I actually set up a similar system "on the blind" for a friend who was familiar with Klipsch speakers but needed the rest. Needless to say he was blown away, the performance being so convincing that I ended up with a pair of VRDs too (and this coming from one who already has a multitude of amplifers).

The VRDs are a custom solution for Heritage Klipsch and similar speakers and as such would be nearly impossible to beat them (particularly with that power output) without spending a helluvalotta $$$. The custom solutions offered by Craig and Mark (and others similar) will best almost any component at similar prices from traditional companies. Those traditional companies cannot offer such a product so made for your speakers, and if they could or would, the overhead would be sufficiently large to dissuade most from purchasing them.

In other words, you did good[:D]

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Agreed. When people email me for a tube solution I simply can't think of anything else worth recommending unless they have more than $6K to spend, and then I'm not even sure if it will actually sound better -- just different.

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Well I am elated that so many people have a positive response to Craig's VRD, and the JM Peach. Why I am so excited about it, is that I just purchased a pair of the VRD and a JM Peach. I can't wait to put then in line with my Cornscalas.

I guess the only exception I must take is about the MC275. I have one of those also and running it with a C-29 and the Cornscalas and it sounds nothing short of wonderful. I will say that I originally have some tube issues that were corrected by Audio Classics (wonderful company). Once some good tubes were put in, it was great. I have had and still do have several McIntosh pieces and they have all been great.

That's just my nickle's worth.

Cigarbum

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Agreed. When people email me for a tube solution I simply can't think of anything else worth recommending unless they have more than $6K to spend, and then I'm not even sure if it will actually sound better -- just different.

Yes.

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12. The stock tubes are pretty much fine as they are so you look silly spending a lot of extra money for high priced NOS tubes

13.
Name suggests tube rolling but after a listen you just want to do that,
sit back and listen, instead of actually tube rolling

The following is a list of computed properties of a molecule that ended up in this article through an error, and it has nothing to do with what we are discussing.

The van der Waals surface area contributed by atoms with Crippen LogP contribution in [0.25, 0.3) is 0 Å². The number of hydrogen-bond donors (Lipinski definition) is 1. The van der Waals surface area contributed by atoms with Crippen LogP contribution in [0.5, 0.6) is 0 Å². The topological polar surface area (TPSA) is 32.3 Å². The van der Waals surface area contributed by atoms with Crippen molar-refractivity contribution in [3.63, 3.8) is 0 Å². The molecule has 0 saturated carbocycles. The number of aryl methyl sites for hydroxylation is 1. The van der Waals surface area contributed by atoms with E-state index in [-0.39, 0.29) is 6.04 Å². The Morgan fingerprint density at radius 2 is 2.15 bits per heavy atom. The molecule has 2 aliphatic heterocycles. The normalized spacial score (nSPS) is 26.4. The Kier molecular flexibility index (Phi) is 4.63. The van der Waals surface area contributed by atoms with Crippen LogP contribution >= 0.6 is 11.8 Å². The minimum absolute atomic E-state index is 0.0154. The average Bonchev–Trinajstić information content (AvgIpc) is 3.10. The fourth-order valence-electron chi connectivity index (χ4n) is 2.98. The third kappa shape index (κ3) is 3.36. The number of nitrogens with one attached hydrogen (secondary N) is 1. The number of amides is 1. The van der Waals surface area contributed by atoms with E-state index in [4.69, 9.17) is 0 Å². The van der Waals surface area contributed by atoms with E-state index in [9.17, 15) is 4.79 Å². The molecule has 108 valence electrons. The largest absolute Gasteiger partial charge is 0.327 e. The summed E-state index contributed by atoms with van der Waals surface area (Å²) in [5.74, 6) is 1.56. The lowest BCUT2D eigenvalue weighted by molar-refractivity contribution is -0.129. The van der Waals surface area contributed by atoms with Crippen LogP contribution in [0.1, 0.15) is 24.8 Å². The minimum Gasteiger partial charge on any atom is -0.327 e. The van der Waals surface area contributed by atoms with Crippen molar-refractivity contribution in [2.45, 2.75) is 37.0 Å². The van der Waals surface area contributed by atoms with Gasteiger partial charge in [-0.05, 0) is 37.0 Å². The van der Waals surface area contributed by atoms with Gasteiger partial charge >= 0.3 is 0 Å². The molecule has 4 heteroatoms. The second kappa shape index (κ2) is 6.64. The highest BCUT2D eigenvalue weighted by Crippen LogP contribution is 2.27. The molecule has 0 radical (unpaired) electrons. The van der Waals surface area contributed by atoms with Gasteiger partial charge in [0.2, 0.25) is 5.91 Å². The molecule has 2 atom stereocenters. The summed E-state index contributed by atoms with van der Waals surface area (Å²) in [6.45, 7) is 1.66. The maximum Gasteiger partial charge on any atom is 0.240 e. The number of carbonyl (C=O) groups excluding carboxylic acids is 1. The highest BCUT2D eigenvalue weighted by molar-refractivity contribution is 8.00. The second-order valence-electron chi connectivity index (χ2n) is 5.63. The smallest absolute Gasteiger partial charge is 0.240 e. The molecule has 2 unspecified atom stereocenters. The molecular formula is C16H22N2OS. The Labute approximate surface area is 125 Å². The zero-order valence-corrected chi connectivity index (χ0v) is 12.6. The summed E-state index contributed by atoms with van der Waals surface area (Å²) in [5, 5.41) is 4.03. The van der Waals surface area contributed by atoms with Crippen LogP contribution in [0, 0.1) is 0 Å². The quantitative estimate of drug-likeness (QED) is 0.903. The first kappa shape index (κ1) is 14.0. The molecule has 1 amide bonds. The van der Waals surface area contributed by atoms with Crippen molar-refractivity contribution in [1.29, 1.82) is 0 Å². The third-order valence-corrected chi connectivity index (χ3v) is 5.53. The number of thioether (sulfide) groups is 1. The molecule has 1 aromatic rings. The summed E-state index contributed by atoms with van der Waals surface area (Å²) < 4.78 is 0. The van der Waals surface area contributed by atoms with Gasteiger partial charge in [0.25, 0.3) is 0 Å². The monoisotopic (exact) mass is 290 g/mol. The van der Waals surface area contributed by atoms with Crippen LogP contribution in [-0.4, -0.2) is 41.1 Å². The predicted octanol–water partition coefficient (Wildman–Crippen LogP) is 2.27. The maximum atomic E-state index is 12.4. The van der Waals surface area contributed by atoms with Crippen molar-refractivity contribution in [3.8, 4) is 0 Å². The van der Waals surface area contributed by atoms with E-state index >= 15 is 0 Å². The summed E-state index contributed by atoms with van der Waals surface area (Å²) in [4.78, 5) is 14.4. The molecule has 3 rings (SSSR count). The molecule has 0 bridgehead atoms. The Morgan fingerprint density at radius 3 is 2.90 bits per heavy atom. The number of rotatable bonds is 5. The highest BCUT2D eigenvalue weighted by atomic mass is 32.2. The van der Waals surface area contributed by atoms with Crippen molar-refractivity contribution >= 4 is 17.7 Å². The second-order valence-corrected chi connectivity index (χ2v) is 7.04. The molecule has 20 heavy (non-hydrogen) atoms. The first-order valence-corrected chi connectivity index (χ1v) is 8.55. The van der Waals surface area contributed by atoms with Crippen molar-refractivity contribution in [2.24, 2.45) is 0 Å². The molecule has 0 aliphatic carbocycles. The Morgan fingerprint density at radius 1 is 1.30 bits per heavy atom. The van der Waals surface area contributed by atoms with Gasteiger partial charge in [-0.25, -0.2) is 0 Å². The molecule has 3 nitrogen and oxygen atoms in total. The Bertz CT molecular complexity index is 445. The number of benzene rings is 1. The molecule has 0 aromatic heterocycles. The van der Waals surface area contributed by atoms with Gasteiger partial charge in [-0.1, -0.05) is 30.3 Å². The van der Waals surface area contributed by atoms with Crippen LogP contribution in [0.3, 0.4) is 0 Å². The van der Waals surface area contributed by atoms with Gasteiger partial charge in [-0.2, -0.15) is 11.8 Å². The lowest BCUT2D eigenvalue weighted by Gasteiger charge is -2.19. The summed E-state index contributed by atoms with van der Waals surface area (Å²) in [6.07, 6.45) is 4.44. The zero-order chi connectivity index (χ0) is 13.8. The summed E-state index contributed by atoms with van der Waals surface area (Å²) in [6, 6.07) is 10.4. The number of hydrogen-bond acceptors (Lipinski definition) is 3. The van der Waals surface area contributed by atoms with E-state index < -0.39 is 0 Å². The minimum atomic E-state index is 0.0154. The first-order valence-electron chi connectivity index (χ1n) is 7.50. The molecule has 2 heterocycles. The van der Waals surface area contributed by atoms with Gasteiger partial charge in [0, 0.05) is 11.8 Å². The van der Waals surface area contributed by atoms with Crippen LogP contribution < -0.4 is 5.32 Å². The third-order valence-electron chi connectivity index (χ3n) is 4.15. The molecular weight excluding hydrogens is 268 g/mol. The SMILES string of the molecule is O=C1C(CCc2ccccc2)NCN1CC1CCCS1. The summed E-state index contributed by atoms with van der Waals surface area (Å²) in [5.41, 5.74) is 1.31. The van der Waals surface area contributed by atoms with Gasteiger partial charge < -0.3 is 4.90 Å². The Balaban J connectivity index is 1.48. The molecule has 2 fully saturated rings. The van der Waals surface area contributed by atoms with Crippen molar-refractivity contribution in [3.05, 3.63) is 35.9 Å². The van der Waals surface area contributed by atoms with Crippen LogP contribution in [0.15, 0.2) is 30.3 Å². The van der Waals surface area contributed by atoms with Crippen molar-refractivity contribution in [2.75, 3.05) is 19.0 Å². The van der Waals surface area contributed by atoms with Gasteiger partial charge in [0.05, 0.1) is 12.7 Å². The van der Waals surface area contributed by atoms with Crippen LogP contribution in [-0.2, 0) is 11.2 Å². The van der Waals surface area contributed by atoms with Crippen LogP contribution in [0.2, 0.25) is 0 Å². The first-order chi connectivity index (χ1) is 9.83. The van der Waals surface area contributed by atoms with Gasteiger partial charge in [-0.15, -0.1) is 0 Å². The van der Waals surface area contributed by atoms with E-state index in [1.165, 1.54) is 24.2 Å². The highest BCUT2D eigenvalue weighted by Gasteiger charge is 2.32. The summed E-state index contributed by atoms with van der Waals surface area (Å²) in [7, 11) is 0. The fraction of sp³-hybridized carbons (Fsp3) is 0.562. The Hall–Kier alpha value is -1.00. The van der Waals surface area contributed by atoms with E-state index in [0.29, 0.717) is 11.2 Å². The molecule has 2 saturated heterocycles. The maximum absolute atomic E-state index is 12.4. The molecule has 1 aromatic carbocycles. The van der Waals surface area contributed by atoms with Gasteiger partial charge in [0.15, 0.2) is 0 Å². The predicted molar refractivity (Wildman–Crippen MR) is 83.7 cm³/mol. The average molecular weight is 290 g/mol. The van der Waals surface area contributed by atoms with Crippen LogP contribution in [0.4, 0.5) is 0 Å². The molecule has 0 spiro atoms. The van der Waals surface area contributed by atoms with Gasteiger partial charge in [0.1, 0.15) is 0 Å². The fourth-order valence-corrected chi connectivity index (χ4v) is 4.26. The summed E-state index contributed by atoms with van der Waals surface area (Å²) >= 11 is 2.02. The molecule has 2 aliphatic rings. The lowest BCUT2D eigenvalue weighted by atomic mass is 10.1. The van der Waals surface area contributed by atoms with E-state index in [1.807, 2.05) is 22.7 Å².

14. The manufacturer laughs at you when you ask if he reccomends going to a high $ AC power cord

15.
The designer does not have much of an opinion about ANYTHING. He lives
up in Michigan (I think he is the only one left in that State), and
he just kind of goes with the flow on everything.

=================================

I used to irritate Craig with tube rolling ideas. I stopped doing that a couple of years ago.

Hate to think what comments he would have about tweaky expensive power cords.

He treats peoples equipment like he was working on his own.

He takes each vintage rebuld as a personal challenge.

And builds VRDs to an heirloom level of robustness.

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I'd like to own the stereo vrd some day.

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I'd like to own the stereo vrd some day.
How's your back?

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I'd like to own the stereo vrd some day.

How's your back?


[:D]

Actually I've had a couple back issues since owning the JubClones.

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I'd like to own the stereo vrd some day.

How's your back?

How true it is heavier than most 5 channel HT SS amps.

Mine has not moved from the shelf I put it on when it came home.

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I've been contemplating getting a pair of VRD's and almost convinced myself that I would, but reading this thread clinches it for me. I've pretty much decided now to replace my Stingray, which I really love, with a pair of VRD's and most probably a BBX. The Stingray is a great match for my Klipschorns already, and I can't imagine them sounding better but who knows? Has anyone heard both?